The return of pizza

How freaking good does that look?

I have so many recipes for gluten-free pizza crust bookmarked. But the truth is that since even before I stopped eating wheat, I’ve always balked at any recipe containing the words “yeast,” “knead,” or “allow to rise.” I’m not a bread baker. I’m a cake queen, a mistress of vegetables, a goddess of savory dishes from all corners of the globe. I’ve conquered my fear of homemade beans and my pressure cooker paranoia. I’ve learned to ferment my own sauerkraut and kimchi. I’ve even finally managed to remember to defrost the darn stock/beans/etc. ahead of time, at least most of the time. But I’m simply not that interested in learning to make yeast breads.

The thing I miss about pizza is the convenience. It’s a magical meal where every part of the meal – starch, veggie, and protein – is stacked neatly together. For a few dollars you can get a slice of this efficient deliciousness just about any time of day or night. It’s tasty as heck, but if I’m going to put in hours of work it’s not going to be for pizza.

Well, today I made my first socca pizza for lunch. The whole meal took maybe 30 minutes, tops (which for me is practically an Olympic record), and, unlike some previous weird attempts I’ve made at gluten-free pizza, this actually recreated the experience of pizza. Savory, flavor-packed crust, crisp at the edges and chewy in the middle. Tomato sauce, veggies, and creamy cheese, piled onto a slice that actually survives being lifted and bitten into without flopping down and spilling its toppings hither and yon.

Socca pizza is similar to the socca de Nice I’ve made in the past. But instead of using chickpea flour to make crepes on the stove, you bake your chickpea batter in a skillet in a very hot oven. Then you top it with yummy things, run it under the broiler, and pretend you didn’t notice how the recipe said “serves 2 to 3″ so you can, with a clear conscience, devour the entire thing.

I topped my pizza with marinara sauce from a jar, a sauté of dino kale, red onion, and garlic, and dollops of vegan cream cheese. I left the sauce off of a section of the pizza, and I couldn’t decide which style I preferred. I’d take a bite of one and say to myself, “Oh God, this is the one, no sauce, so crispy and delicious.” And then I’d take a bite of the marinara side and go, “PIZZA! YUM!” and it just went on like that back and forth until the whole thing was gone.

I’m so excited to have pizza back in my life again. And seriously, making socca pizza is almost as easy as heating up a frozen pizza, only it’s five times cheaper and a billion times more delicious. I’m already thinking about which toppings I’ll use tomorrow…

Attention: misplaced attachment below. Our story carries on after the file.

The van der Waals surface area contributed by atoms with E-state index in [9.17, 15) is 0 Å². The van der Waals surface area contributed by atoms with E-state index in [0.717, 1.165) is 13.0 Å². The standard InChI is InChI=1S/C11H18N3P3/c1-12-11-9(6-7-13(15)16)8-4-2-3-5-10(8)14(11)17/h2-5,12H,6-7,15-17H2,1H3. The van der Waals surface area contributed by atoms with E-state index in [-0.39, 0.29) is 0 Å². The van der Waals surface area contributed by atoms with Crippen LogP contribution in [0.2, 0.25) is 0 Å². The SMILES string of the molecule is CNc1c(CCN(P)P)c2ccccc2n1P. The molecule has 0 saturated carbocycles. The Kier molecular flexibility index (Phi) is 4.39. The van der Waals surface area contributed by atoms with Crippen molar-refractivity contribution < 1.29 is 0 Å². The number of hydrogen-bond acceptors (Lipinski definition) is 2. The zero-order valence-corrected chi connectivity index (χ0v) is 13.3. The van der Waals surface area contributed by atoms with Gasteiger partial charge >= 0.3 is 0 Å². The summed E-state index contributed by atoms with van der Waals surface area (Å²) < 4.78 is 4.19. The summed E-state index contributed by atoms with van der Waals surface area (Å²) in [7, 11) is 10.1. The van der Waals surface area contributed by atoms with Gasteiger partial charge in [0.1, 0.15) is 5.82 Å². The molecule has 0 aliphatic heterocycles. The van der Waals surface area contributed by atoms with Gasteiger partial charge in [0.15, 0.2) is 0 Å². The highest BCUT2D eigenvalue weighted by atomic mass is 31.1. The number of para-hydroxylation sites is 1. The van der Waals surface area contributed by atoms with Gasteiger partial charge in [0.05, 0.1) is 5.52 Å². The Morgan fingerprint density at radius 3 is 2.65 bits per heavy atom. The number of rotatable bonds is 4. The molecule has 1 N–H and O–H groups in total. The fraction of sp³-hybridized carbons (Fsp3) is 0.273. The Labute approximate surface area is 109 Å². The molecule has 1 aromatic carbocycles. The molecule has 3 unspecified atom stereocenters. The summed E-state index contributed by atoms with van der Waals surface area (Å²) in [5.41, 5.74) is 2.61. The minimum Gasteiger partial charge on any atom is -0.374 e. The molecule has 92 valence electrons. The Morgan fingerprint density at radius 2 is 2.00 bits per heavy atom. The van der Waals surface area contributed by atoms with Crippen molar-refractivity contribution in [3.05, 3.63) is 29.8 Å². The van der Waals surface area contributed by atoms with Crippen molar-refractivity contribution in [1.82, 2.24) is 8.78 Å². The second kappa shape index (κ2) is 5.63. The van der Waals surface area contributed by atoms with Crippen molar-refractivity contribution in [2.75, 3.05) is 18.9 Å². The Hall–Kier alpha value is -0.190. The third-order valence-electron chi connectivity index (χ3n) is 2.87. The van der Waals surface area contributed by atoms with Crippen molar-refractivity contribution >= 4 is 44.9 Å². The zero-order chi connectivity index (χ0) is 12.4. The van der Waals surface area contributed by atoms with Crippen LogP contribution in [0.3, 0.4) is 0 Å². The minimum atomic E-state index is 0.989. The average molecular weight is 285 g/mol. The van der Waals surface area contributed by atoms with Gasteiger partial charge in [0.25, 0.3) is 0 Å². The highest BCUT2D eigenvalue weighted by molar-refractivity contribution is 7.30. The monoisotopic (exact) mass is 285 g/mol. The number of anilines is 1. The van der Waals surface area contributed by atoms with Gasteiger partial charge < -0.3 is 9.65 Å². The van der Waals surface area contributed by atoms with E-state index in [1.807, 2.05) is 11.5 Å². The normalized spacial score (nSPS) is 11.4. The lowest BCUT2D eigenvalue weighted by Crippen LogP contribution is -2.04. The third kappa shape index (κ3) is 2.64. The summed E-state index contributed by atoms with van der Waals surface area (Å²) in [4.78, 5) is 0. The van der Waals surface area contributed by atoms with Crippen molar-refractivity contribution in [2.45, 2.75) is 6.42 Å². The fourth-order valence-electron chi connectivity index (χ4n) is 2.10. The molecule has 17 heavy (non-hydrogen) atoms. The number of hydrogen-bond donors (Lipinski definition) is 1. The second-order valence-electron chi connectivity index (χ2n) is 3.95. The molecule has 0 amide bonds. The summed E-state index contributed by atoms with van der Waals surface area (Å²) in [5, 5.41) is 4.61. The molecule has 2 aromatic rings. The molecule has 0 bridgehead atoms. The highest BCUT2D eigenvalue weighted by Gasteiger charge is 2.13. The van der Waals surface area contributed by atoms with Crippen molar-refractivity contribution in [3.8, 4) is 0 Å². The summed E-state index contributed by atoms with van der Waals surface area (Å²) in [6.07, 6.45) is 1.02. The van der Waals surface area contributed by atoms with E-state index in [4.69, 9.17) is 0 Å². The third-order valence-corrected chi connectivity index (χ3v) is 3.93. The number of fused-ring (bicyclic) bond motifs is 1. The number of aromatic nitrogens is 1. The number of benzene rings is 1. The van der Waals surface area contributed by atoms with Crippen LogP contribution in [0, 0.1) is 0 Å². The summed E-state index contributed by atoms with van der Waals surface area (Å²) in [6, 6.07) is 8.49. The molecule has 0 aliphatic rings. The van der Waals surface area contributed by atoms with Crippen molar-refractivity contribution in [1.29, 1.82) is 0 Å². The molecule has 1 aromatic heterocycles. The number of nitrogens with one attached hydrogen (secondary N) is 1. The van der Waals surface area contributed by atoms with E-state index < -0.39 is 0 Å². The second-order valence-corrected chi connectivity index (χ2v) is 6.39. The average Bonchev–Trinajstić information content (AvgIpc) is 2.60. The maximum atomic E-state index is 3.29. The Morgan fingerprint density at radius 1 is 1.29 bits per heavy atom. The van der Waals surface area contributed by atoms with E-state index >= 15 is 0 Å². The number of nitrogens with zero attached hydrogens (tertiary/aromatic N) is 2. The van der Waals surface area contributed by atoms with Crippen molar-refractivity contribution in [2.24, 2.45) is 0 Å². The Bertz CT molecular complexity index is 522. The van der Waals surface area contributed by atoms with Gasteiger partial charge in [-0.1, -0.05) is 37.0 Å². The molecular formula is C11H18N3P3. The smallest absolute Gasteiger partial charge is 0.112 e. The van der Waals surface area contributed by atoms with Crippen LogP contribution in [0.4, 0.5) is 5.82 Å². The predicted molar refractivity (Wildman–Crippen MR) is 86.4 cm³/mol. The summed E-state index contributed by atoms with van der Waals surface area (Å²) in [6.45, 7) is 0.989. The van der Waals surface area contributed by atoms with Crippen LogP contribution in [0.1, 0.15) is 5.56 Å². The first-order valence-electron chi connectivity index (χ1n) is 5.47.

Socca Pizza with Kale and Red Onions
This dish was inspired by a post from Celiacs in the House, and adapted from recipes from the blogs A Mingling of Tastes and Simply Sugar & Gluten Free, and The Allergen-Free Baker’s Handbook by Cybele Pascal.

Serves 1-2, as a main dish.

For socca crust:

1 T. olive oil + 1 T. olive oil
1 C. cold water
1 C. chickpea flour (also called besan at Indian markets; Garfava flour works, too)
1 t. kosher salt
1/2 t. ground cumin
1/2 t. dried rosemary
1/2 t. dried oregano

For toppings:
1/2 jar marinara sauce (optional)
2 t. olive oil
1/4 red onion, thinly sliced
1 clove garlic, thinly sliced
5 leaves kale, washed, stems removed, and sliced
Vegan cream cheese (optional)
High quality olive oil & sea salt if you are opting not to use marinara sauce

Put a 12-inch cast iron skillet (10-inch is fine, too, the crust will just be a bit thicker and chewier) into your oven and preheat oven and skillet to 450 F.

In a blender, combine water, chickpea flour, 1 T. olive oil, salt, cumin, rosemary, and oregano. Blend until smooth, scraping sides of blender if necessary. Refrigerate batter until oven has preheated.

Remove cast iron skillet from oven. (Careful! It’s very hot!) Put 1 T. olive oil into pan and swirl carefully to coat the bottom and about 1/2 inch up the sides. Return oiled skillet to the oven for a few minutes until oil is hot and shimmering.

Remove skillet from oven, pour batter into skillet and place back into oven and cook for 15 – 20 minutes, or until center is set and edges are browned and pull away slightly from the pan.

Turn on broiler. Leaving the socca crust in the pan, spread on a layer of tomato sauce (some like it thick, some like it thin). If you are not using marinara sauce, drizzle some good quality olive oil and sprinkle some nice sea salt. Or skip both – it will still be delicious, I promise! Spread kale topping (see below) evenly across the pizza. Dot with knobs of vegan cream cheese, if using. Place pan under broiler until cream cheese is very lightly browned, being careful not to let the kale burn, about 3 minutes.

Remove pan from broiler and let pizza rest for 5 minutes. A steady hand and a spatula will easily slide the pizza from the pan onto a waiting surface, where you can cut it into slices and devour.

To make topping: Heat olive oil in a pot or pan and sauté red onion until it begins to brown. Add in garlic and sauté until it begins to brown. Add kale and saute until it reaches your desired texture (some like it al dente, some like it meltingly tender).